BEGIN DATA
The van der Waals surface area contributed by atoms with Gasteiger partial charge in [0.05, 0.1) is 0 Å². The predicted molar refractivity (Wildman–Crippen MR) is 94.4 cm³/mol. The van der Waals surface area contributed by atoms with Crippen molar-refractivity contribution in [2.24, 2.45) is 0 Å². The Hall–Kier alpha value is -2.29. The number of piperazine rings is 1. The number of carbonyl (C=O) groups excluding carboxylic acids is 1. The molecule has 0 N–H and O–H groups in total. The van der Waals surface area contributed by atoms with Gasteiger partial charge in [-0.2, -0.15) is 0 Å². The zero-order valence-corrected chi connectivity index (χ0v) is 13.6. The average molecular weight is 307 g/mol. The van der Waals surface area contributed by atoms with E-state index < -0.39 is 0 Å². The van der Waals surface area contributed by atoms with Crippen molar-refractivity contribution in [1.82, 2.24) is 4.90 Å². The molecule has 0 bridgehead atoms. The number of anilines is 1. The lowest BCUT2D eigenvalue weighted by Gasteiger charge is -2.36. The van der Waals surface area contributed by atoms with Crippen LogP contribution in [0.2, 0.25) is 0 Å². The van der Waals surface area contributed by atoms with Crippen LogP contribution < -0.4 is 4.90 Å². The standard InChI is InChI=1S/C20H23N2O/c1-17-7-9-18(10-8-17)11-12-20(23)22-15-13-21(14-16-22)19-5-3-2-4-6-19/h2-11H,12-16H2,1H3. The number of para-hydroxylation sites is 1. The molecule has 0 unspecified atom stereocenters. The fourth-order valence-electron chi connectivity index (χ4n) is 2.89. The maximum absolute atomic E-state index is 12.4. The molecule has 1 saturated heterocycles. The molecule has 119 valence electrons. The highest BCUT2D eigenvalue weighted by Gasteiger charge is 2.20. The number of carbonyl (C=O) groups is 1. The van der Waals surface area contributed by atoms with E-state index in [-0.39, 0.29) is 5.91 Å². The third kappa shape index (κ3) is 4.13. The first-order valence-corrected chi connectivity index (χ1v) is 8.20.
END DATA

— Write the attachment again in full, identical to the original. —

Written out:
The van der Waals surface area contributed by atoms with Gasteiger partial charge in [0.05, 0.1) is 0 Å². The predicted molar refractivity (Wildman–Crippen MR) is 94.4 cm³/mol. The van der Waals surface area contributed by atoms with Crippen molar-refractivity contribution in [2.24, 2.45) is 0 Å². The Hall–Kier alpha value is -2.29. The number of piperazine rings is 1. The number of carbonyl (C=O) groups excluding carboxylic acids is 1. The molecule has 0 N–H and O–H groups in total. The van der Waals surface area contributed by atoms with Gasteiger partial charge in [-0.2, -0.15) is 0 Å². The zero-order valence-corrected chi connectivity index (χ0v) is 13.6. The average molecular weight is 307 g/mol. The van der Waals surface area contributed by atoms with E-state index < -0.39 is 0 Å². The van der Waals surface area contributed by atoms with Crippen molar-refractivity contribution in [1.82, 2.24) is 4.90 Å². The molecule has 0 bridgehead atoms. The number of anilines is 1. The lowest BCUT2D eigenvalue weighted by Gasteiger charge is -2.36. The van der Waals surface area contributed by atoms with Crippen LogP contribution in [0.2, 0.25) is 0 Å². The van der Waals surface area contributed by atoms with Crippen LogP contribution < -0.4 is 4.90 Å². The standard InChI is InChI=1S/C20H23N2O/c1-17-7-9-18(10-8-17)11-12-20(23)22-15-13-21(14-16-22)19-5-3-2-4-6-19/h2-11H,12-16H2,1H3. The number of para-hydroxylation sites is 1. The molecule has 0 unspecified atom stereocenters. The fourth-order valence-electron chi connectivity index (χ4n) is 2.89. The maximum absolute atomic E-state index is 12.4. The molecule has 1 saturated heterocycles. The molecule has 119 valence electrons. The highest BCUT2D eigenvalue weighted by Gasteiger charge is 2.20. The number of carbonyl (C=O) groups is 1. The van der Waals surface area contributed by atoms with E-state index in [-0.39, 0.29) is 5.91 Å². The third kappa shape index (κ3) is 4.13. The first-order valence-corrected chi connectivity index (χ1v) is 8.20.